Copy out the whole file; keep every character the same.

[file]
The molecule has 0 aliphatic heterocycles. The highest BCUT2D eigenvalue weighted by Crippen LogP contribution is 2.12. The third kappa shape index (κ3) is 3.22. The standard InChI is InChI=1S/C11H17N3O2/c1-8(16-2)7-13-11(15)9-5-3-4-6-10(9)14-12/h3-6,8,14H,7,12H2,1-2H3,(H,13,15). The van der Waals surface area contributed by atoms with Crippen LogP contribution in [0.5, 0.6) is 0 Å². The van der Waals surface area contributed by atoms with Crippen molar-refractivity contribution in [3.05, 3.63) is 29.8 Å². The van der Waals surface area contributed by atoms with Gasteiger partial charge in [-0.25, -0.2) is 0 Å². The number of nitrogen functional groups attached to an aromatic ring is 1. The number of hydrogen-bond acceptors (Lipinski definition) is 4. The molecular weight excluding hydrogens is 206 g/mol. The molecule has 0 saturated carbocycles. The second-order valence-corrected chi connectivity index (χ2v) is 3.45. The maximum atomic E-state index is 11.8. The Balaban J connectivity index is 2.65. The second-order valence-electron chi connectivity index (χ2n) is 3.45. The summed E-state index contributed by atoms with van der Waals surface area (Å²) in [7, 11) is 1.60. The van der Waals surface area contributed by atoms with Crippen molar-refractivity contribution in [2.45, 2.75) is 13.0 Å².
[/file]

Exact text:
The molecule has 0 aliphatic heterocycles. The highest BCUT2D eigenvalue weighted by Crippen LogP contribution is 2.12. The third kappa shape index (κ3) is 3.22. The standard InChI is InChI=1S/C11H17N3O2/c1-8(16-2)7-13-11(15)9-5-3-4-6-10(9)14-12/h3-6,8,14H,7,12H2,1-2H3,(H,13,15). The van der Waals surface area contributed by atoms with Crippen LogP contribution in [0.5, 0.6) is 0 Å². The van der Waals surface area contributed by atoms with Crippen molar-refractivity contribution in [3.05, 3.63) is 29.8 Å². The van der Waals surface area contributed by atoms with Gasteiger partial charge in [-0.25, -0.2) is 0 Å². The number of nitrogen functional groups attached to an aromatic ring is 1. The number of hydrogen-bond acceptors (Lipinski definition) is 4. The molecular weight excluding hydrogens is 206 g/mol. The molecule has 0 saturated carbocycles. The second-order valence-corrected chi connectivity index (χ2v) is 3.45. The maximum atomic E-state index is 11.8. The Balaban J connectivity index is 2.65. The second-order valence-electron chi connectivity index (χ2n) is 3.45. The summed E-state index contributed by atoms with van der Waals surface area (Å²) in [7, 11) is 1.60. The van der Waals surface area contributed by atoms with Crippen molar-refractivity contribution in [2.45, 2.75) is 13.0 Å².